Eric Clapton kind of looks like my dad, but K. Todd Freeman could play him a million times better because he's a goddamn brilliant actor. He doesn't have to actually be my dad or look like my dad to play my dad. He doesn't need to convince himself that he's my dad, he needs to encourage an audience to accept he's representing my dad. We don't paint the back of the set.

Love Is My Sin

A couple of weeks ago I had the overwhelming privilege to see Love Is My Sin and this is what I wrote the next morning:

If we learn nothing else from the last standing of the great geniuses of the 20th century stage, let it be the following two items. First, to start always with an empty stage, to build nothing but what’s needed to bolster the work at hand. Second, that “tradition, in the sense we use the word, means ‘frozen’” and that “all form is deadly”.

To see an effortless, elegant institution of these two great insights, one can encounter Brook’s Love is My Sin, the subtle and surprising etude of the master at peace. In under an hour of legato grace, the piece lilts through some twenty or so of Shakespeare’s sonnets performed as a vibrant and active memory play by two frank theatrical domestics Natasha Parry and Michael Pennington.

If you want to make an enormous mistake, you should purchase the little booklet that includes the text of the sonnets and follow along on the page. To do this (as too many at Friday night’s performance) misses most directly the handsome magic of their performance. At once presentational and deeply felt, you can see onstage a century of theatrical training on hand at every word, glance, gesture or breath.

The trouble with performing sonnets is that there are essentially two imperfect options. Either you can chop at them, parse them, and divide them between actors, or you can give them as whole thoughts. The trouble with the first form is that they are more dynamic for being the struggles of a single author; externalizing their arguments makes their conclusions feel forced: either a victory or a loss than an insight or a resolution. The trouble with leaving them all as soliloquies is that their form is so strict and predictable, that barring trance-like repetition, the formulaic back-and-forth of the performers becomes more like the world’s calmest tennis match than a piece of theater.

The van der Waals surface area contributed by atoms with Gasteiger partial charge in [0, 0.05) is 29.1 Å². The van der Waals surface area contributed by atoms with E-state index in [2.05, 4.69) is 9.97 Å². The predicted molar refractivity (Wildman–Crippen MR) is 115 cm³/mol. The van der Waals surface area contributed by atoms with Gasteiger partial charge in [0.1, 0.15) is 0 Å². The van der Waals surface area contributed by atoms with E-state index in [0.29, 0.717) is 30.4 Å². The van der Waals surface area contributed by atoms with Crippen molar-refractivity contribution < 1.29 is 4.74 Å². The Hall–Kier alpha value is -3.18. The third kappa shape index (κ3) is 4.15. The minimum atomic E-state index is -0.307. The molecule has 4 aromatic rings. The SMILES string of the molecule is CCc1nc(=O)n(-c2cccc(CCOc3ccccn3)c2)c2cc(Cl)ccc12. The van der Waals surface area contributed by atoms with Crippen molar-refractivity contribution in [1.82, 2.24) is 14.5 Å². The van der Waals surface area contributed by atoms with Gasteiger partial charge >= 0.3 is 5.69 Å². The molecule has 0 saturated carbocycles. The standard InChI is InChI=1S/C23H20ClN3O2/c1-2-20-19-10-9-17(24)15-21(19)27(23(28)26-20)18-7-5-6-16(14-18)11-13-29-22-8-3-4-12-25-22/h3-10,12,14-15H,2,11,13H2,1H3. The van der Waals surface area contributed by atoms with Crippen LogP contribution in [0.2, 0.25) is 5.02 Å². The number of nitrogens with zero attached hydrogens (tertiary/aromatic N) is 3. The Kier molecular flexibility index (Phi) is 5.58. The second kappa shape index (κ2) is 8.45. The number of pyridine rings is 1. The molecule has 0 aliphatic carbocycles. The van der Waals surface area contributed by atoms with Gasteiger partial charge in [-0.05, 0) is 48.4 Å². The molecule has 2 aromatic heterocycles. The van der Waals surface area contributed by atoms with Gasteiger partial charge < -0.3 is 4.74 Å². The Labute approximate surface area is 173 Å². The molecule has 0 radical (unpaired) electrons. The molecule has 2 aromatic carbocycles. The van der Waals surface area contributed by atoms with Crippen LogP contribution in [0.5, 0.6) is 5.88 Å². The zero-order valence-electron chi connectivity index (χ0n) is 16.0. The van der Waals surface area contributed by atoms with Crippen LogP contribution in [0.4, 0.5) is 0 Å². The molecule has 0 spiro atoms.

But Brook is too smart, and the performers are too great for either of these to be significant hurdles. The form of the piece is primarily of the volley option, but the memory structure allows for the performative, rhetorical sense of the sonnets to evoke examples of feelings felt and opinions held, argued for convincingly, re-created honestly, but not necessarily of the present. And then: an ultimate transcendence of accord concludes the work, and liberates, subverts, and ennobles the preceding form. I’m covered with waves goose-bumps just recalling it; I am literally fighting a flood of tears in an Au Bon Pain in La Guardia. Sure, I didn’t get a lot of sleep last night, and Good God, that ever the only reason for tears was perfect theater, but Love is My Sin is unequivocally perfect theater, short of breath, long on depth, huge of heart; worthy of tears. I will hold it close.